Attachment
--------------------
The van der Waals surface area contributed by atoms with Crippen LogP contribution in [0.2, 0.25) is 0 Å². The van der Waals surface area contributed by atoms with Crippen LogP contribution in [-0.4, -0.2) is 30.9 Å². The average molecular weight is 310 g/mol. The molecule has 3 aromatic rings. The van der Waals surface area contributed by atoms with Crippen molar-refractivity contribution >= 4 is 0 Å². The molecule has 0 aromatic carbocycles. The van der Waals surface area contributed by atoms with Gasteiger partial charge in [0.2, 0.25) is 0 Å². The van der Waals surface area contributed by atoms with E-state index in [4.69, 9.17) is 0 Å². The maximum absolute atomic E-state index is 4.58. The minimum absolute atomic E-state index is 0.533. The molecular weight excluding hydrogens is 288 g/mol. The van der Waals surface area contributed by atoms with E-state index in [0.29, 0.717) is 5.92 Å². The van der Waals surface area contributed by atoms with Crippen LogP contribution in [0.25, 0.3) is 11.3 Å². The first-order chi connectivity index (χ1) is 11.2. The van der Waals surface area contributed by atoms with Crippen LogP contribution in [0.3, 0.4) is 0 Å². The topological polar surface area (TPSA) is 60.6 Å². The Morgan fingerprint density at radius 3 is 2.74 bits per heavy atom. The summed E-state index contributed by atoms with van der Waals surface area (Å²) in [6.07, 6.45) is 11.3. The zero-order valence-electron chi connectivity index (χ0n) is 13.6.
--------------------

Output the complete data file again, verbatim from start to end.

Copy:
The van der Waals surface area contributed by atoms with Crippen LogP contribution in [0.2, 0.25) is 0 Å². The van der Waals surface area contributed by atoms with Crippen LogP contribution in [-0.4, -0.2) is 30.9 Å². The average molecular weight is 310 g/mol. The molecule has 3 aromatic rings. The van der Waals surface area contributed by atoms with Crippen molar-refractivity contribution >= 4 is 0 Å². The molecule has 0 aromatic carbocycles. The van der Waals surface area contributed by atoms with Gasteiger partial charge in [0.2, 0.25) is 0 Å². The van der Waals surface area contributed by atoms with E-state index in [4.69, 9.17) is 0 Å². The maximum absolute atomic E-state index is 4.58. The minimum absolute atomic E-state index is 0.533. The molecular weight excluding hydrogens is 288 g/mol. The van der Waals surface area contributed by atoms with E-state index in [0.29, 0.717) is 5.92 Å². The van der Waals surface area contributed by atoms with Crippen LogP contribution in [0.25, 0.3) is 11.3 Å². The first-order chi connectivity index (χ1) is 11.2. The van der Waals surface area contributed by atoms with Crippen LogP contribution in [0.3, 0.4) is 0 Å². The topological polar surface area (TPSA) is 60.6 Å². The Morgan fingerprint density at radius 3 is 2.74 bits per heavy atom. The summed E-state index contributed by atoms with van der Waals surface area (Å²) in [6.07, 6.45) is 11.3. The zero-order valence-electron chi connectivity index (χ0n) is 13.6.